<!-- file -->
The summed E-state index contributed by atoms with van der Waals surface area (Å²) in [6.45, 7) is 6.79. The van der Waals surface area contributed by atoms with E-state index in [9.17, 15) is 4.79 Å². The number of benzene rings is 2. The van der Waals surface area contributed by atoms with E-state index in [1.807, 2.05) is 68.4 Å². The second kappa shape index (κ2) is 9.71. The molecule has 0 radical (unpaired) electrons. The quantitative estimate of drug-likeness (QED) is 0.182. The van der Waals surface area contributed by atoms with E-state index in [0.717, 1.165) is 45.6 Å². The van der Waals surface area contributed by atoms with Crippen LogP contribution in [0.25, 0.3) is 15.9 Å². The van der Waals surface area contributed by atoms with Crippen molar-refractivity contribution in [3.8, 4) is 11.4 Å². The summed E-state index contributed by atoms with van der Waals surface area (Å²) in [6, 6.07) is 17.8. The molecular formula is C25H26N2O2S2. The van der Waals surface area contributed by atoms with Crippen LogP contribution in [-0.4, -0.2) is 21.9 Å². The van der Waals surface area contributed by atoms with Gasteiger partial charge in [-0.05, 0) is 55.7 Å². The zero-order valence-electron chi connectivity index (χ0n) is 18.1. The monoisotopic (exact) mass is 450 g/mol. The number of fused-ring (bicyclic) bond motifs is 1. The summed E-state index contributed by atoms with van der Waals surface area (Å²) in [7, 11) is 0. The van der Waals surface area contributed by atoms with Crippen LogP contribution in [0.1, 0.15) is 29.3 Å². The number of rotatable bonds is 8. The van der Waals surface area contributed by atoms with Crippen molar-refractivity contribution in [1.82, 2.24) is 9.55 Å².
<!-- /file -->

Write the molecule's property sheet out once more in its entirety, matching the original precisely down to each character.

The summed E-state index contributed by atoms with van der Waals surface area (Å²) in [6.45, 7) is 6.79. The van der Waals surface area contributed by atoms with E-state index in [9.17, 15) is 4.79 Å². The number of benzene rings is 2. The van der Waals surface area contributed by atoms with E-state index in [1.807, 2.05) is 68.4 Å². The second kappa shape index (κ2) is 9.71. The molecule has 0 radical (unpaired) electrons. The quantitative estimate of drug-likeness (QED) is 0.182. The van der Waals surface area contributed by atoms with E-state index in [0.717, 1.165) is 45.6 Å². The van der Waals surface area contributed by atoms with Crippen LogP contribution in [0.25, 0.3) is 15.9 Å². The van der Waals surface area contributed by atoms with Crippen molar-refractivity contribution in [3.8, 4) is 11.4 Å². The summed E-state index contributed by atoms with van der Waals surface area (Å²) in [6, 6.07) is 17.8. The molecular formula is C25H26N2O2S2. The van der Waals surface area contributed by atoms with Crippen LogP contribution in [-0.4, -0.2) is 21.9 Å². The van der Waals surface area contributed by atoms with Gasteiger partial charge in [-0.05, 0) is 55.7 Å². The zero-order valence-electron chi connectivity index (χ0n) is 18.1. The monoisotopic (exact) mass is 450 g/mol. The number of fused-ring (bicyclic) bond motifs is 1. The summed E-state index contributed by atoms with van der Waals surface area (Å²) in [7, 11) is 0. The van der Waals surface area contributed by atoms with Crippen LogP contribution in [0.1, 0.15) is 29.3 Å². The number of rotatable bonds is 8. The van der Waals surface area contributed by atoms with Crippen molar-refractivity contribution in [1.82, 2.24) is 9.55 Å².